By now, the word has spread everywhere in the art world: China is the future. Everyone is in a frenzy, with all the major galleries jockeying to get a Chinese artist in the rotation. At the Museum of Modern Art in New York, insiders say that the order has come from the top down that all departments should reorient themselves to add a focus on Chinese contemporary art.
This certainly represents, in part, an authentic interest in a thriving Chinese scene, fruit of the transformation of a rural and tradition-bound society into an urban and capitalist one, squarely focused on the future. But the indomitable air that Chinese art has right now is obviously driven by blind speculation as well. The current show of Chinese video art at MoMA satellite P.S.1, featuring work by 8gg, Cui Xiuwen, Dong Wensheng, Cao Fei, Hu Jieming, Huang Ziaopeng, Li Songhua, Liang Yue, Lu Chungsheng, Ma Yongfeng, Meng Jin, Xu Tan and Xu Zhen, co-curated by David Thorp and Sun Ning, shows both sides of this uneasy situation.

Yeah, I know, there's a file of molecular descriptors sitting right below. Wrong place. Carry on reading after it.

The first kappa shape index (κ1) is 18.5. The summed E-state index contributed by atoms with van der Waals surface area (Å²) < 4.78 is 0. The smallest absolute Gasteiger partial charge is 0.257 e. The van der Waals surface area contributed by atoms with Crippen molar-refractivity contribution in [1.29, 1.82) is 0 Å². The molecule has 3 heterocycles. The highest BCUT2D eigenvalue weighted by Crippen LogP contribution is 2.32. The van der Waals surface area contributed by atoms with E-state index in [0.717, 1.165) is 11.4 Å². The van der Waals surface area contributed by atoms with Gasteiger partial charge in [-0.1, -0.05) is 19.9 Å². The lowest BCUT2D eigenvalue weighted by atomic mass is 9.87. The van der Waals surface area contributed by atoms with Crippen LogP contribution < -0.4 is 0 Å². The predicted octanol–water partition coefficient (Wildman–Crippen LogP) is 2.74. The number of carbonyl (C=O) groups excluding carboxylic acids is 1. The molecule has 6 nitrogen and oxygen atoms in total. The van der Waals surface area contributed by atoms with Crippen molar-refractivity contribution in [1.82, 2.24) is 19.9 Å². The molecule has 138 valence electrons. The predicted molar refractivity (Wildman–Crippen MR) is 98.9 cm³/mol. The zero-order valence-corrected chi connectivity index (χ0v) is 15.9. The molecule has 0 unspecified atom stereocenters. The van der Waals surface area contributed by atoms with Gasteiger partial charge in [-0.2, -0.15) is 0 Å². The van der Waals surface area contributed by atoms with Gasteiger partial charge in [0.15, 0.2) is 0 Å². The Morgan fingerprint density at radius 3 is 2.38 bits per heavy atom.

The phenomenon can be summed up by exploring the title of the exhibition itself, “The Thirteen.” On the one hand, it’s clearly meant to evoke a kind of supernatural aura, and, in fact, the show is anchored by two longer videos, both with real mystery to them. The 28-minute Drifting Lantern (2005) by Cui Xiuwen (b. 1970) is the first thing one sees as one enters the darkened galleries, with an entire wall dedicated to its projection. It focuses on a single image: a glowing, pumpkin-shaped orange lantern. Accompanied by a lush soundtrack of erhu, flute and voice, and isolated on a black background, the glowing form bobs forward and backwards, in and out of the screen like a playful spirit.
Occasionally, however, fragments of other images break the blackness, allowing the viewer to become aware that the lantern, in fact, is suspended on a chain, carried by a woman who holds it with a ceremonial steadiness as she advances through streets and plazas. (…)